3 pre-pay database server has a Sunday snooze
Engineers at 3 are busy rebuilding the firm's pay-as-you-go top-up database after the server carrying it fell over on Sunday.
Customers were left unable to add new credit for several hours, either over the phone, online or in 3 stores. A 3 spokesman said today that it took action to ensure that pay-as-you-go users were able to make calls if they had run out.
Billing systems are now back up, and the work being carried out to restore the database means no credit will be lost. The actual 3G network was unaffected by the downtime, the spokesman said.
3 sent us this apology and some more details:
We experienced problems with our ThreePay billing systems on Sunday which meant customers were not able to add credit to their accounts, send some messages and call some premium-rated and international numbers. Customers were able to make and receive normal calls throughout.
Our core top-up systems have been restored and we are now updating the information on our billing systems. There may be some impact on customers calling in to top up for a short time, while the systems are updated. We apologise for any inconvenience to those prepay customers that were affected.
Angry Reg reader Mike Benso got in touch to say he hasn't been able to contact anyone, including 3 customer service, by phone or text since the system went down. "I'm sitting on £50 credit. It's inexcusable," he said. ®
And T-Mobile payments are down as I read this
Is T-Mobile out in sympathy? I can't use the payment system for either PaYG or contract.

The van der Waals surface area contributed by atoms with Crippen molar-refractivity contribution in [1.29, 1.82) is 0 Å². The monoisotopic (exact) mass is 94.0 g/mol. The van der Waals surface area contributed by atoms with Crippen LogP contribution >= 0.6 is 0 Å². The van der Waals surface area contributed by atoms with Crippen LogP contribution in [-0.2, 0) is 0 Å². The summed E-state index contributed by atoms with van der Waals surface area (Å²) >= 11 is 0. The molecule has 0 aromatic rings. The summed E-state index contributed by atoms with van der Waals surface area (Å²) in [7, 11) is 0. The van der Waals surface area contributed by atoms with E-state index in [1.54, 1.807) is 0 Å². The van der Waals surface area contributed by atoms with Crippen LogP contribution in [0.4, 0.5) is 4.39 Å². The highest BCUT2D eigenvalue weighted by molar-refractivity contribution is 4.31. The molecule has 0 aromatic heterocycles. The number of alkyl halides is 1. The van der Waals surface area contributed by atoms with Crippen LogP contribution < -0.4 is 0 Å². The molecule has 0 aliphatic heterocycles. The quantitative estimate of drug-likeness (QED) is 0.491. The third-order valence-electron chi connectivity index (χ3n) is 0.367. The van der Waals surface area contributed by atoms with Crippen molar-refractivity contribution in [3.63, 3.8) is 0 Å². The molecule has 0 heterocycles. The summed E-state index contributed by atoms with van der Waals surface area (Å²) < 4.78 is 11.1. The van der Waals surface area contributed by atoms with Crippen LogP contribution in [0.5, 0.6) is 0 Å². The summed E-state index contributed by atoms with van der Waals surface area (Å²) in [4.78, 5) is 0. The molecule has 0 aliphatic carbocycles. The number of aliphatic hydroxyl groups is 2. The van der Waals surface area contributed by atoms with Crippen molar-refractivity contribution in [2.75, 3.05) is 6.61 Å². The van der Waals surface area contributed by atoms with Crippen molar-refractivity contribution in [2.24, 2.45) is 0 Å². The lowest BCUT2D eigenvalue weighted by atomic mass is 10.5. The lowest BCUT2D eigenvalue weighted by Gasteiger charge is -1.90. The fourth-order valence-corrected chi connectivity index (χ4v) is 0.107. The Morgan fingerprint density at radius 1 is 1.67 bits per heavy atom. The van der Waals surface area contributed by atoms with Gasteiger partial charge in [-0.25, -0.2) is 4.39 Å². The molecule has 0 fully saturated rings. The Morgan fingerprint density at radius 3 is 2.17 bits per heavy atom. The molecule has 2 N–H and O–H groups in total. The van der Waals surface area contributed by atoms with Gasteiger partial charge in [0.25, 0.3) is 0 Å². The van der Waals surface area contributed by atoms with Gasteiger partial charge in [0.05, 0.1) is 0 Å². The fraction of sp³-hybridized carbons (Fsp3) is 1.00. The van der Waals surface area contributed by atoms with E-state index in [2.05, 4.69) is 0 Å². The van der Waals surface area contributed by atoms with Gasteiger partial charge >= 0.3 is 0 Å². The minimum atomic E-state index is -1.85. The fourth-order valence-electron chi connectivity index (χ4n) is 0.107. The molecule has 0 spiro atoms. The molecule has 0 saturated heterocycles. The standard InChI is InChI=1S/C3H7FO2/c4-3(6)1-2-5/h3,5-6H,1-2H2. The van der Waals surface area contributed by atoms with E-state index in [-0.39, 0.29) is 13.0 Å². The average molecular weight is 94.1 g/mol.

It's STILL down
So it's now 2 days later, and I still cant top up. How long can it take to sort out these problems? Was thinking about a move away from 3, this has made up my mind.
Paris, because she also goes down and stays down
They do have resilient systems
I think some spokesman has over simplified the reason behind the problems. As an ex-3 employee, all their databases have resiliency, backups, etc... Even the lowliest database I was aware of was pretty well protected.
There are other problems though. For example:
With big 24*7 databases, there is a significant delay in recovering terabytes of data from tapes, particularly when everyone else still needs to be backed up at the same time. Maybe a tape has gone to offsite storage already. That imposes a nasty delay, even though the tape management company say they can get it back in half a shake, it always takes 3 days to get the wrong tape out.
There is probably a bigger delay in managing the "paperwork" behind such a massive restore, raising change reqs, filling in fault reports, keeping the problem management people off your back, responding to questions from popular websites and spokespeople, etc...
The biggest problem is : once you've got an HA database that's being used, how do you make sure that any related changes don't break the HA bit, without risking breaking the live service. Managers are always much more prepared to take the risk that if something went wrong 'one day' the system would fail than to say today "go ahead, see if it fails on purpose"